Judicial corruption led to both his conviction and exoneration
Nathson Fields and Earl Hawkins, members of a Chicago street gang known as El Rukn, were convicted at a 1986 bench trial before Cook County Circuit Court Judge Thomas J. Maloney of the murders two years earlier of Jerome Smith and Talman Hickman, members of the rival Black Gangster Disciples. Fields and Hawkins requested a jury sentencing hearing. The jury concluded that both men were eligible for the death penalty and Maloney sentenced them accordingly.
A year later, a county prosecutor negotiated a deal under which Hawkins would be removed from death row in exchange for testifying against other gang members in unrelated cases. Fields remained on death row and in 1990 the Illinois Supreme Court unanimously upheld his conviction and sentence. Three years later there was a stunning development: Judge Maloney was convicted on federal charges of, among other things, accepting a $10,000 from a corrupt lawyer named William Swano to acquit Fields and Hawkins of murdering Smith and Hickman. When Maloney learned that he was under investigation by the FBI, he returned to money to Swano and proceeded to convict Fields and Hawkins.
In light of Maloney's conviction, Cook County Circuit Court Judge Vincent Gaughan ordered a new trial for Fields in 1996. While the retrial was pending, two key witnesses in the case recanted. Gerald Morris and Randy Langston had testified at the 1986 trial that they had seen Fields and Hawkins gun down Smith and Hickman outside a public housing project on April 28, 1984. In affidavits provided to defense investigators, Morris and Langston stated that police and prosecutors had coerced them to falsely identify Fields and Hawkins. In fact, according to the affidavits, Morris and Langston had no idea who killed Smith and Hickman because the killers had worn masks.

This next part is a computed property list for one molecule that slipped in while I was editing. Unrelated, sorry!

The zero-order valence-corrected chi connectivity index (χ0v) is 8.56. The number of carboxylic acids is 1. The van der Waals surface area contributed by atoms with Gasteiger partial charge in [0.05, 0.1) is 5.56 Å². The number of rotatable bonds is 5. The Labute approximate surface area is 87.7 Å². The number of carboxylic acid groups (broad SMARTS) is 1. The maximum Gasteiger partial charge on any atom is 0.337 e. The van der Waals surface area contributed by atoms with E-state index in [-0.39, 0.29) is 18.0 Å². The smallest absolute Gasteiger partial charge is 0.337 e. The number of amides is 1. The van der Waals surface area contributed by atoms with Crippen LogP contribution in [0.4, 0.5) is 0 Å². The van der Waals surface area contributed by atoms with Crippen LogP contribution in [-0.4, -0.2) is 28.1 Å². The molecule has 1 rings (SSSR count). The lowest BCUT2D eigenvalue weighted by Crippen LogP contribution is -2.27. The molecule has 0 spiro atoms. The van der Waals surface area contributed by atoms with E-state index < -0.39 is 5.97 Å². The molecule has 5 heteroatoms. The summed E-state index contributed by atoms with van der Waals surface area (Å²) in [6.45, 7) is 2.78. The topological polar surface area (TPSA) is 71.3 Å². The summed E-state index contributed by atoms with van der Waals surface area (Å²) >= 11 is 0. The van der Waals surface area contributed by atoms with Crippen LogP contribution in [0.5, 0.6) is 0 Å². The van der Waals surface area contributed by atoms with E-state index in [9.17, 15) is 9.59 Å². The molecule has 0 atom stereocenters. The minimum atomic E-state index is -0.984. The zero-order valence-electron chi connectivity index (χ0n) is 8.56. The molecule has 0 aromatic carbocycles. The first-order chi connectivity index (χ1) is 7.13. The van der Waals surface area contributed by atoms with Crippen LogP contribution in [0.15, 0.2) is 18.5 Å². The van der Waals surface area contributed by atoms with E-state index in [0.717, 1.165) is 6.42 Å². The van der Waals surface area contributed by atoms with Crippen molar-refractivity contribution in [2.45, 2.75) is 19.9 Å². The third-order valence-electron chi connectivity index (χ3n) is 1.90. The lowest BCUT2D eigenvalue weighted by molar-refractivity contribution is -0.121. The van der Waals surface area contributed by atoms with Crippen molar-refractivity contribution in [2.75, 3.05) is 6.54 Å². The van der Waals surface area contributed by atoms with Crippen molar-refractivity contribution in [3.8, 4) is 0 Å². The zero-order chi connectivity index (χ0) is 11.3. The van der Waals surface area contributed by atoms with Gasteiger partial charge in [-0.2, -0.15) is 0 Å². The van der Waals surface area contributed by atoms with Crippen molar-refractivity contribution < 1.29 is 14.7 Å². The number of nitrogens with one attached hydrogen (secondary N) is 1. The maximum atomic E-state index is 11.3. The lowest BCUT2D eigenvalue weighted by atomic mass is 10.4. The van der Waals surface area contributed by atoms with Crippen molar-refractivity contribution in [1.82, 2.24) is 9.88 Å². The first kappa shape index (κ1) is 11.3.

In light of the recantations, there was no credible case against Fields, who had insisted from the beginning that he was innocent. But rather than dropping the charges prosecutors made a deal with Hawkins under which he would testify against his former co-defendant. Fields remained in custody until 2003 when a close friend, Aaron Patterson, posted $100,000 cash to secure his release on bond. (Like Fields, Patterson was a former El Rukn who had been on death row. He received a pardon based on innocence, qualifying him for compensation under the Illinois Court of Claims Act and enabling his to borrow the $100,000.)
On-going appeals by the prosecution delayed the Fields retrial another six years, but when it finally occurred Judge Gaughan found Hawkins unworthy of belief. On the stand, under cross examination by Fields's lawyer, Jean Maclean Snyder, Hawkins admitted his involvement in at least 15 murders during his El Rukn years. "If someone has such disregard for human life, what regard will he have for his oath?" Gaughan asked rhetorically moments before finding Fields not guilty. "I find him incredible."
— Rob Warden